6. Don’t trust the helpful stranger! Tricks they use include brushing lint off your jacket or helping wipe off the drink they just spilled on you. Meanwhile you are getting your wallet lifted. Don’t be concerned about being rude, you can just back away from them. It’s really not normal for random people to be touching you.
7. Don’t look like a tourist! Depending on where you are this can be hard, but avoid pulling out maps and gawking around. Phones are great ways you can subtly look at a map. But it’s best if you have a rough idea of where you are going. If I get too lost I duck into a cafe and grab a drink while I figure out where I’m going. Especially when using subway stations, walk with purpose and confidence. Even if you end up taking the wrong exit or getting on the wrong train, it’s an easy fix and you will avoid irritating the local commuters by staying out of their way.
8. Keep little in your wallet! Keep only a small amount of cash and one credit card in your wallet. I do not carry much cash when I travel anymore. But when I did I would keep the majority somewhere tucked on my person. (#1 choice was my bra.) Now I use a prepaid Visa from my bank which comes in a number of different currencies that allows me to load more cash onto through my online banking (be wary of doing this on unsecured wifi) and I withdraw from ATM’s when I need more cash. I try to hit up ATM’s in banks rather then the ones you can find in the streets or stores because the fees are less. I have never used a money belt in my life and I have no intention of starting anytime soon. Refer back to point 7, don’t look like a tourist. Do you wear a money belt at home? Most likely not, yet there are pickpockets at home as well. I keep most valuables in my hotel safe, and if it is a travel day then I keep my passport and extra credit cards in a zippered compartment in my purse. If you feel more comfortable with something money belt like, why not try the FlipBelt originally designed for runners. Then you will look athletic instead of chunky from your bulky money belt. I kid, but like I said, I’m not a fan. If I was going to convert, this would be my first choice.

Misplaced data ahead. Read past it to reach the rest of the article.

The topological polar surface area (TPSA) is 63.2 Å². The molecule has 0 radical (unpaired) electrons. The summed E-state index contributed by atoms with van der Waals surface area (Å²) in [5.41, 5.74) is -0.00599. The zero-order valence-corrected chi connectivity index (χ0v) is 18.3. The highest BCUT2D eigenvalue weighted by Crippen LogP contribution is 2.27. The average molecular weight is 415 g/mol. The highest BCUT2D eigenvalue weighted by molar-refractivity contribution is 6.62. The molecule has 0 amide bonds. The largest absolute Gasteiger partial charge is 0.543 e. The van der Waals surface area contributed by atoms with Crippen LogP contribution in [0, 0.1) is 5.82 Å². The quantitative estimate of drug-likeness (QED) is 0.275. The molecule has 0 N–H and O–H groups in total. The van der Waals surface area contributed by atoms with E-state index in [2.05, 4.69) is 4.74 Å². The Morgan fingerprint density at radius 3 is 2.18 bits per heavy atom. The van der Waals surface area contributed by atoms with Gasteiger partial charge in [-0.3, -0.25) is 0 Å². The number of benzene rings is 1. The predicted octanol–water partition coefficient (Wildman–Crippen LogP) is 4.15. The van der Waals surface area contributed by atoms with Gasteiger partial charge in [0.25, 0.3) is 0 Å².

9. Be careful around subway doors! Most of the time pickpocketers are trying to be subtle, however in subway stations they may not have to be. One of their tricks is to wait until the doors are just about to close and they will grab your purse of your shoulder or your phone right out of your hands. There is nothing you will be able to do as the doors will have closed and the train is on its way. Try to avoid having your phone out if you are standing by the doors and also be extra aware of your other belongings.
Don’t assume it won’t happen to you, because it happens a lot. And they are professionals at what they do. To recap the important points: leave as much at home as you can, try to blend in and be aware of your surroundings. But don’t forget to relax and enjoy your travels!